King Arthur's court is in tumult—no one can decide how to fight the second campaign against King Lot's slowly moving army. Merlyn presents himself in Court because Arthur has summoned a council of Sir Kay, Sir Ector and Merlyn. Arthur begins to talk about chivalry, and about Might .v. Right.
Although Camelot is preparing for battle, Arthur has his sights set on how to rule after battle. His education under Merlyn is beginning to solidify as he begins to understand his responsibility to the realm.
Arthur continues: why does Merlyn help him to fight battles if they are bad things? The only reason Arthur can think of is so that, by winning these battles, he might stop all battles afterwards. Arthur explains, Merlyn wants him to put things right, so that Might is no longer Right. But, what Arthur has also been thinking, is that perhaps one could harness Might for Right. You can't cut out Might all together, but you could perhaps re-direct it for good.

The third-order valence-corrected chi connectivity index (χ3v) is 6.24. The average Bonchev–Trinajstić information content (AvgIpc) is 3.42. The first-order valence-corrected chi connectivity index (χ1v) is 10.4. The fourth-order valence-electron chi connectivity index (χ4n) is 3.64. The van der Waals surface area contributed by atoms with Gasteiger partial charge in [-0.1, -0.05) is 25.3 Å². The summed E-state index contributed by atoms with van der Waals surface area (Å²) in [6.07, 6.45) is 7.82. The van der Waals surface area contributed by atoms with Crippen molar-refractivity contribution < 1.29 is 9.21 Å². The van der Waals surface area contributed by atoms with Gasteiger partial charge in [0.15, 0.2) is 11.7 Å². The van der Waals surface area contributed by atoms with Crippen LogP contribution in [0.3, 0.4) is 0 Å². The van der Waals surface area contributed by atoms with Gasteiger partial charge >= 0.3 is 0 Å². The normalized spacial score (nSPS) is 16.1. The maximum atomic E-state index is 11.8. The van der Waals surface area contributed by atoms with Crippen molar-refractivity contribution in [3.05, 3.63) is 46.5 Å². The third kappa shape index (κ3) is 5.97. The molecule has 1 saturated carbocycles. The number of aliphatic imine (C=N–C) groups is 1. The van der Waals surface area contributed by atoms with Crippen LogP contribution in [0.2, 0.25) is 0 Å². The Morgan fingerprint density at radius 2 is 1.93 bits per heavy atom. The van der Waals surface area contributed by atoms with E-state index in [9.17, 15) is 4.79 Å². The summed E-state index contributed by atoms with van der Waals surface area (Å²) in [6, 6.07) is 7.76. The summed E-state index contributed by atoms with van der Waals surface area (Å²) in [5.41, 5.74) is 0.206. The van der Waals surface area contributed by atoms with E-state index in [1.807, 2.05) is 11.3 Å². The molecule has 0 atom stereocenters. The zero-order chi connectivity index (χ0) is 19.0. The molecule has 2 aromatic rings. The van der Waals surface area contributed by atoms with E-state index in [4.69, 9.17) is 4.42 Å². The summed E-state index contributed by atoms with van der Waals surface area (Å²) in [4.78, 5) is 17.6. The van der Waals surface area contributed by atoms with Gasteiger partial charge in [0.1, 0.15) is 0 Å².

This is the beginning of Arthur's great idea: that violence and power will henceforth only be used to uphold justice. Might will not make things right—it won't be the case that you can simply do whatever you are strong enough to do. Might will be used to support what is right, and what is right will be defined independently of physical or material strength.
If, Arthur goes on, he can win this battle, he will institute a new order of chivalry. He will make it a great honor to be in this new Order, and he shall make the oath of the Order that Might is only to be used for Right.
This new Order of chivalry is to replace the old order of chivalry solely based off hierarchy and money.
After Arthur has finished speaking, Merlyn stands up and stretches his hands to the ceiling.
Merlyn acts like this because his task has finally been accomplished and Arthur has begun to reform political and ideological systems.